Looking through the current events calendar at the Esplanade, one cannot but be amazed at the number and variety of performances that include both local and foreign. The performances that I attended in 2007 were generally very well attended, with a high percentage of young people. At one event I could only get a seat behind the orchestra! What also amazes me is that top class international performances have little difficulty in selling tickets, regardless of price. The sold-out performances in 2007 by the Royal Shakespeare Company and the concert performance of Mozart’s Marriage of Figaro by the Vienna State Opera, conducted by Seiji Ozawa are just two examples. It would appear that culture loving Singaporeans indeed have deep pockets and are prepared to pay high ticket prices for good performances.

While the Esplanade certainly gave a boost to the growth of the performing arts scene in Singapore, the government also played a big part by its subsidies and business corporations and multinational companies by their generous sponsorships.

Today there are many theatre groups and also venues for concerts and plays. Some theatre groups are venturing into untried territory with varied degrees of success. In fact one can legitimately complain that with such a wide range of events, it is very difficult to choose which performances to attend. Here again one can also legitimately complain that the local media is not helping enough. In most major cities, the local newspapers would have on one day in the week a comprehensive arts section with a diary and advertisements of current and forthcoming events and a whole assortment of commentaries and reviews.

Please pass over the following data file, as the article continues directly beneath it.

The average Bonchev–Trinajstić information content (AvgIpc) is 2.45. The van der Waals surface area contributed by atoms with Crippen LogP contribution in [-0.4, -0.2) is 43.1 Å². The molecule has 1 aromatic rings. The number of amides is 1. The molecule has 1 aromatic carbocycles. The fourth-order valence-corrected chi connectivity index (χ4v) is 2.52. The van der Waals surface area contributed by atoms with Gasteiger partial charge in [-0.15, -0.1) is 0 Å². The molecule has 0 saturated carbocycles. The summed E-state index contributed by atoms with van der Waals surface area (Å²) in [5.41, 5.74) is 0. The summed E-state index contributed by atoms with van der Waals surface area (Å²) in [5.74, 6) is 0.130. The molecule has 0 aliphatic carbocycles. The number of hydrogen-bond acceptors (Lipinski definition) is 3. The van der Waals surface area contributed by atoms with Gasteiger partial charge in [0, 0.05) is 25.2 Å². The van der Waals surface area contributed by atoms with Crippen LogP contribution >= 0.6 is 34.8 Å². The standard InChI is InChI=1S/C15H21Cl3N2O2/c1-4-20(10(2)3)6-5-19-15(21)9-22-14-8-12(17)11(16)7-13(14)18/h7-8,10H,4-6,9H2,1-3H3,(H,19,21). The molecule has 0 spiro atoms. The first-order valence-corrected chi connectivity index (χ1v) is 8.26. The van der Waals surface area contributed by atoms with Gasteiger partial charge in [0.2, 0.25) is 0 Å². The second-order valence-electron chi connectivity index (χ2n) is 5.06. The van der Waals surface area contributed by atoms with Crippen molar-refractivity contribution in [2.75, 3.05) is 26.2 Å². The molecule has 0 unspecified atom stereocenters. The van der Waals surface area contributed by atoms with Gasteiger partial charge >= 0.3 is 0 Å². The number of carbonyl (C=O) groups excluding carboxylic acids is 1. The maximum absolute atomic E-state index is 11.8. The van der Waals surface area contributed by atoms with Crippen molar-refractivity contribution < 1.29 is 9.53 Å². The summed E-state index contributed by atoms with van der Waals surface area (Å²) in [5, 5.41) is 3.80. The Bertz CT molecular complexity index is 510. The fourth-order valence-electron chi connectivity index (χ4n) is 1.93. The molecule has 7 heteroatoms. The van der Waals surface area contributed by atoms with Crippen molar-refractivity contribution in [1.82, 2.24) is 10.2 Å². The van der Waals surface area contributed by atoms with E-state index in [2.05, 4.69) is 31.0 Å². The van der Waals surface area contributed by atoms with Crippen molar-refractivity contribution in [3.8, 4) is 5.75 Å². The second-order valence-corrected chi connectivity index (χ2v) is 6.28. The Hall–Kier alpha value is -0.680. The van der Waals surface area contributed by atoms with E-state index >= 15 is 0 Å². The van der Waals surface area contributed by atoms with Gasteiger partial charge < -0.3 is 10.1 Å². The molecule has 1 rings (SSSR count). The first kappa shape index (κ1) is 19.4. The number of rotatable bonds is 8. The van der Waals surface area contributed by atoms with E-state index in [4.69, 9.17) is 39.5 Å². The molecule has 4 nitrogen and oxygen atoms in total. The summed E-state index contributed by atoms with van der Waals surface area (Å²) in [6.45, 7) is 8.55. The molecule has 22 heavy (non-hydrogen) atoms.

For Singapore to become a cultural hub, for a start in Asia, more needs to be done. For many of the smaller theatre groups to thrive, more encouragement in the form of financial assistance needs to given by both the government and charitable foundations. There also appears to be a lack of venues for rehearsals and practices and perhaps the second phase of the Esplanade can be launched. More importantly, censorship laws need to be revised to give more space and freedom for the arts to experiment and grow.

The Performing Arts Scene in Singapore between 1997 and Now — Sharon Tan

I believe that the art scene has flourished tremendously, both in terms of quantity and variety, in the the recent years. What is sorely needed to sustain this is the development of greater depth, with regards to more critical space and stronger management in the arts. The former is the need for more art critics, discourses, dialogues and documentation. The latter is the recognition for the role of strong administrators/managers behind the productions.

Lam Pin Foo